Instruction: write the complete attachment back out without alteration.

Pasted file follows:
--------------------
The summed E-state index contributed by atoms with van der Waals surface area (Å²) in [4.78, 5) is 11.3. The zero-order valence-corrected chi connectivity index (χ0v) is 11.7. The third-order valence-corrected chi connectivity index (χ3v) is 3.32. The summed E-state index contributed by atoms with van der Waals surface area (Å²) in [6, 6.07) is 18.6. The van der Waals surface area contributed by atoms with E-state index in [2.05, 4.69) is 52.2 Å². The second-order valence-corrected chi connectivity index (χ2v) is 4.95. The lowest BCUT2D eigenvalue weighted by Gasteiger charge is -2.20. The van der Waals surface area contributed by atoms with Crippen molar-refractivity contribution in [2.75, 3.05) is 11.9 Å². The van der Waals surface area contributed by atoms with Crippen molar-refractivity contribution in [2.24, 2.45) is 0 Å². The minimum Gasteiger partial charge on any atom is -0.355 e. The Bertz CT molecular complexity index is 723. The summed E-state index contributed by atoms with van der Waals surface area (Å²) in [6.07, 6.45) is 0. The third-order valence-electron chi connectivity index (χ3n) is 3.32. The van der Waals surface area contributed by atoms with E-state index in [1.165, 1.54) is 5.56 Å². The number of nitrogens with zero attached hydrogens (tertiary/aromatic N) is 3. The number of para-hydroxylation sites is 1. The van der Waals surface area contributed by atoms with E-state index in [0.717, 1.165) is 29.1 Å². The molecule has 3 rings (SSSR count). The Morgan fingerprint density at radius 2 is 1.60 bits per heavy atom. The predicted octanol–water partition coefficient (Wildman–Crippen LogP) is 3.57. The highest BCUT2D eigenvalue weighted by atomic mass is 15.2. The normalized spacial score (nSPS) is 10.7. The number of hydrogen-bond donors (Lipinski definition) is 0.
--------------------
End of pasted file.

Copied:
The summed E-state index contributed by atoms with van der Waals surface area (Å²) in [4.78, 5) is 11.3. The zero-order valence-corrected chi connectivity index (χ0v) is 11.7. The third-order valence-corrected chi connectivity index (χ3v) is 3.32. The summed E-state index contributed by atoms with van der Waals surface area (Å²) in [6, 6.07) is 18.6. The van der Waals surface area contributed by atoms with E-state index in [2.05, 4.69) is 52.2 Å². The second-order valence-corrected chi connectivity index (χ2v) is 4.95. The lowest BCUT2D eigenvalue weighted by Gasteiger charge is -2.20. The van der Waals surface area contributed by atoms with Crippen molar-refractivity contribution in [2.75, 3.05) is 11.9 Å². The van der Waals surface area contributed by atoms with Crippen molar-refractivity contribution in [2.24, 2.45) is 0 Å². The minimum Gasteiger partial charge on any atom is -0.355 e. The Bertz CT molecular complexity index is 723. The summed E-state index contributed by atoms with van der Waals surface area (Å²) in [6.07, 6.45) is 0. The third-order valence-electron chi connectivity index (χ3n) is 3.32. The van der Waals surface area contributed by atoms with E-state index in [1.165, 1.54) is 5.56 Å². The number of nitrogens with zero attached hydrogens (tertiary/aromatic N) is 3. The number of para-hydroxylation sites is 1. The van der Waals surface area contributed by atoms with E-state index in [0.717, 1.165) is 29.1 Å². The molecule has 3 rings (SSSR count). The Morgan fingerprint density at radius 2 is 1.60 bits per heavy atom. The predicted octanol–water partition coefficient (Wildman–Crippen LogP) is 3.57. The highest BCUT2D eigenvalue weighted by atomic mass is 15.2. The normalized spacial score (nSPS) is 10.7. The number of hydrogen-bond donors (Lipinski definition) is 0.